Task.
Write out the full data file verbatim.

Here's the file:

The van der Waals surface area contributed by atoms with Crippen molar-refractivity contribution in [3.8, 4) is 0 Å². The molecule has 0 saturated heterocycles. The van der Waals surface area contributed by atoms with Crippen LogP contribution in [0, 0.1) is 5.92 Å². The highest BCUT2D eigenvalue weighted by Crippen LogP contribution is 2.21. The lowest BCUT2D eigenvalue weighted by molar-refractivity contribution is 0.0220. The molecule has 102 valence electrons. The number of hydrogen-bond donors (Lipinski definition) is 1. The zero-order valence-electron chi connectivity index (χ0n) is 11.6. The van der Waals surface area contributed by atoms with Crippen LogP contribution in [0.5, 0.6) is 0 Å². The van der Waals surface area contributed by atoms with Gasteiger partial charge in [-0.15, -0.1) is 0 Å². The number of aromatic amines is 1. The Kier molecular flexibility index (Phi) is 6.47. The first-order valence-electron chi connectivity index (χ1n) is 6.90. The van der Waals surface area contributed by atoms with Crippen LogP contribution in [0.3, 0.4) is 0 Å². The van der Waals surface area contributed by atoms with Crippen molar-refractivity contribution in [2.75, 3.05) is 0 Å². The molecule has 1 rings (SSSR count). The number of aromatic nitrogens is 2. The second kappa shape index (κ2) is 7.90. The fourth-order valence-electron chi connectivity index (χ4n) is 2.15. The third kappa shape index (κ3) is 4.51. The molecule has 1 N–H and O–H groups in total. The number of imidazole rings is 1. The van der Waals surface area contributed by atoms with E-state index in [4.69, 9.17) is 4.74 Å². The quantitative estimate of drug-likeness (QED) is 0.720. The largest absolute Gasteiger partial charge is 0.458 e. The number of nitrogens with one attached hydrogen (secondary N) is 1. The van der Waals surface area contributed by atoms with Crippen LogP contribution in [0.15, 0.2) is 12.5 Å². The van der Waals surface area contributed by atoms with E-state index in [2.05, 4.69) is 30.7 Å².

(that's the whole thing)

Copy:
The van der Waals surface area contributed by atoms with Crippen molar-refractivity contribution in [3.8, 4) is 0 Å². The molecule has 0 saturated heterocycles. The van der Waals surface area contributed by atoms with Crippen LogP contribution in [0, 0.1) is 5.92 Å². The highest BCUT2D eigenvalue weighted by Crippen LogP contribution is 2.21. The lowest BCUT2D eigenvalue weighted by molar-refractivity contribution is 0.0220. The molecule has 102 valence electrons. The number of hydrogen-bond donors (Lipinski definition) is 1. The zero-order valence-electron chi connectivity index (χ0n) is 11.6. The van der Waals surface area contributed by atoms with Crippen LogP contribution in [0.5, 0.6) is 0 Å². The van der Waals surface area contributed by atoms with Gasteiger partial charge in [-0.15, -0.1) is 0 Å². The number of aromatic amines is 1. The Kier molecular flexibility index (Phi) is 6.47. The first-order valence-electron chi connectivity index (χ1n) is 6.90. The van der Waals surface area contributed by atoms with Crippen LogP contribution in [0.3, 0.4) is 0 Å². The van der Waals surface area contributed by atoms with Crippen molar-refractivity contribution in [2.75, 3.05) is 0 Å². The molecule has 1 rings (SSSR count). The number of aromatic nitrogens is 2. The second kappa shape index (κ2) is 7.90. The fourth-order valence-electron chi connectivity index (χ4n) is 2.15. The third kappa shape index (κ3) is 4.51. The molecule has 1 N–H and O–H groups in total. The number of imidazole rings is 1. The van der Waals surface area contributed by atoms with E-state index in [4.69, 9.17) is 4.74 Å². The quantitative estimate of drug-likeness (QED) is 0.720. The largest absolute Gasteiger partial charge is 0.458 e. The number of nitrogens with one attached hydrogen (secondary N) is 1. The van der Waals surface area contributed by atoms with Crippen LogP contribution in [0.15, 0.2) is 12.5 Å². The van der Waals surface area contributed by atoms with E-state index in [2.05, 4.69) is 30.7 Å².